“That’s something completely different, but it is extremely important for us,” adds Vergne. “In Formula One they have huge simulators but in Formula E it’s perhaps more important because you have only one day racing, two practice sessions and one qualifying which is one lap and then the race. So it’s very important to have the simulator that is correlating the track, your tyre model, your car model, battery models, everything really, so that when you arrive at the track, you as a driver know exactly what to do and the engineers on their side know exactly what to do during the race. They know what to expect if the battery is going to overheat or not.

“Therefore, today you could not go to a Formula E race without doing some days in the simulator. You just would not be able to perform. Absolutely no way. In Formula One, some drivers don’t even go that often to the simulator. They can go race to race without going to the sim and still be able to win races because you have so much practice in FP1, FP2, FP3. They have three hours of practice before qualifying, so there is plenty of time to prepare for the race.”

Crazy as it sounds now, there was a time in the early 2000s when consoles such as the PS1 and PS2 seemed state-of-the-art, and drivers new to certain circuits would use to familiarise themselves with the vagaries of said tracks, when once upon a time it was a merely a sheet of paper and a mechanic.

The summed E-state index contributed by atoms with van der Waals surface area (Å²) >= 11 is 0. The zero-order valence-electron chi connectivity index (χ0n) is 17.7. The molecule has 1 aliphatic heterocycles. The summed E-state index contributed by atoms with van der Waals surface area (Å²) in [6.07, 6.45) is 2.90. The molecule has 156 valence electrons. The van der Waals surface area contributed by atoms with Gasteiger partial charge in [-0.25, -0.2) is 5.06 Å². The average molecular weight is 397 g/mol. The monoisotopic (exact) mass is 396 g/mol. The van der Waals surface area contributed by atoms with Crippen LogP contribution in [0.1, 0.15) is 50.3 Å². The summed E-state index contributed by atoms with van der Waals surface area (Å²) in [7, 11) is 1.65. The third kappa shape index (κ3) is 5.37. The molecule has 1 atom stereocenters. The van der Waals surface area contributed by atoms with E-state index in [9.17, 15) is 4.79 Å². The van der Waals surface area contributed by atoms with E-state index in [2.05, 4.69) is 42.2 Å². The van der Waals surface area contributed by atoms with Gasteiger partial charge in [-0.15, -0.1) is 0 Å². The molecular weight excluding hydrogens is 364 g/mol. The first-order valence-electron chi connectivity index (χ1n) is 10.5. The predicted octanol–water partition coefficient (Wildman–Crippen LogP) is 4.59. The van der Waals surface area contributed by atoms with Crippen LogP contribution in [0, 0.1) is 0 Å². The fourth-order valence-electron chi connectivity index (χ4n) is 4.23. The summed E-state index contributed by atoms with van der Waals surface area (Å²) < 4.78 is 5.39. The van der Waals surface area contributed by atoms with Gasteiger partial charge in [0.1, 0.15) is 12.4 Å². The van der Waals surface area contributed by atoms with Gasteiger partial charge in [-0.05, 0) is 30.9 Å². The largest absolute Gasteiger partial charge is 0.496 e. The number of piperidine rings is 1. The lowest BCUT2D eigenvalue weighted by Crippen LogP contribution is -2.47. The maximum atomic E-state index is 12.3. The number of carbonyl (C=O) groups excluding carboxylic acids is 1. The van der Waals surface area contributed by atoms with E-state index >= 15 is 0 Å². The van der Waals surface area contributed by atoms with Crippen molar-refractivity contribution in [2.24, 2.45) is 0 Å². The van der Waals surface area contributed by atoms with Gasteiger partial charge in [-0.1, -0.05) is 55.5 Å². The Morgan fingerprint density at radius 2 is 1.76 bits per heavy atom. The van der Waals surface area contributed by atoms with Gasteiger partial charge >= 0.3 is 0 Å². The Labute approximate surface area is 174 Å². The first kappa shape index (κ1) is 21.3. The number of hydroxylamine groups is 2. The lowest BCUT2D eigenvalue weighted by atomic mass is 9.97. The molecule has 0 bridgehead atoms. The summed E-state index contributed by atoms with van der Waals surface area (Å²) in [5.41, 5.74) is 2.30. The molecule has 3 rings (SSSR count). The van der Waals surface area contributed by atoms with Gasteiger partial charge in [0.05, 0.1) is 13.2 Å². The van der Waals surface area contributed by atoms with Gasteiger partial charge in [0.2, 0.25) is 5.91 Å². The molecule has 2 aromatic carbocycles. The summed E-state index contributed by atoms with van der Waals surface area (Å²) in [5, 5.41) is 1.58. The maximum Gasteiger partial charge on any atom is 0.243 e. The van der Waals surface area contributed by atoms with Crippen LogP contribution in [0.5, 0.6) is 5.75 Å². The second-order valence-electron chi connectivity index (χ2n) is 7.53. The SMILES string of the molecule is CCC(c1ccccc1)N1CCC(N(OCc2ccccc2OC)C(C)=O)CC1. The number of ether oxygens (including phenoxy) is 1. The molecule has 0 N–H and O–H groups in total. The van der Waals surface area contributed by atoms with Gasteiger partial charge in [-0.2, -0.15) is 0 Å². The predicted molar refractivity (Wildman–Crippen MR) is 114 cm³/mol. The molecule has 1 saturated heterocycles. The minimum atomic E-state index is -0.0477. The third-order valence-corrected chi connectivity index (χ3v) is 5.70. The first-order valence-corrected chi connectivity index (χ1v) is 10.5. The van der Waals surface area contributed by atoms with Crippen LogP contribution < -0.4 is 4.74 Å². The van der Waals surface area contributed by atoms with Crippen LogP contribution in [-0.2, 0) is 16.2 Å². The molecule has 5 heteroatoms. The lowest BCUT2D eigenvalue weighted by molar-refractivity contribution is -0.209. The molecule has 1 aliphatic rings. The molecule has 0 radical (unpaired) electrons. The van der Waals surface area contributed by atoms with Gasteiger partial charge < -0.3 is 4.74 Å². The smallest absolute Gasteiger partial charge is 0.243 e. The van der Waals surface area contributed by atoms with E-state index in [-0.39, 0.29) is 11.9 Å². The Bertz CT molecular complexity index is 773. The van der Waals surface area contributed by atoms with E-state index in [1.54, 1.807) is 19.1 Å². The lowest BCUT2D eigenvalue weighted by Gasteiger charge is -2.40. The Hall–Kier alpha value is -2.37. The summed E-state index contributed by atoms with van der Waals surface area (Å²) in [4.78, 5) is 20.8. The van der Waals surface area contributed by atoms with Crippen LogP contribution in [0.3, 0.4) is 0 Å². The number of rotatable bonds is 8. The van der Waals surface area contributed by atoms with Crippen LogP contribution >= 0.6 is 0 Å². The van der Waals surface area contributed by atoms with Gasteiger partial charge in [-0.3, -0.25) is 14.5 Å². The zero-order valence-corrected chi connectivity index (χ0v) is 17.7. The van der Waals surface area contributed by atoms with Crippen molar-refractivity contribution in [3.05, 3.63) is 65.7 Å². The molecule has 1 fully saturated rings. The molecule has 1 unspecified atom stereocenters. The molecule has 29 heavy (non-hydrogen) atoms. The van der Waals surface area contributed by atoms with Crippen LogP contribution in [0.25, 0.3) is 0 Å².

Yet, when Vergne was in his early days of being a Formula One driver for Scuderia Toro Rosso, it was not an idea he personally entertained. As for his latest foray into the industry he helped to set up, the DS TECHEETAH star said he wasn’t contemplating joining the racing side. That is, until simulator rigs were shipped to the homes of many of the participants by Formula E at short notice, so they could practice and get familiar with the game.

Jean-Eric Vergne gets to grips with his gaming rig in preparation for the ABB Formula E Race at Home Challenge

The result? Fourth on the grid and running third until a spin at the apex of Rascasse dropped him from contention and an eventual eighth, ahead of aforementioned gaming expert turned racer, Jann Mardenborough.

Fraser Masefield

Sports news and features writer, web editor and author.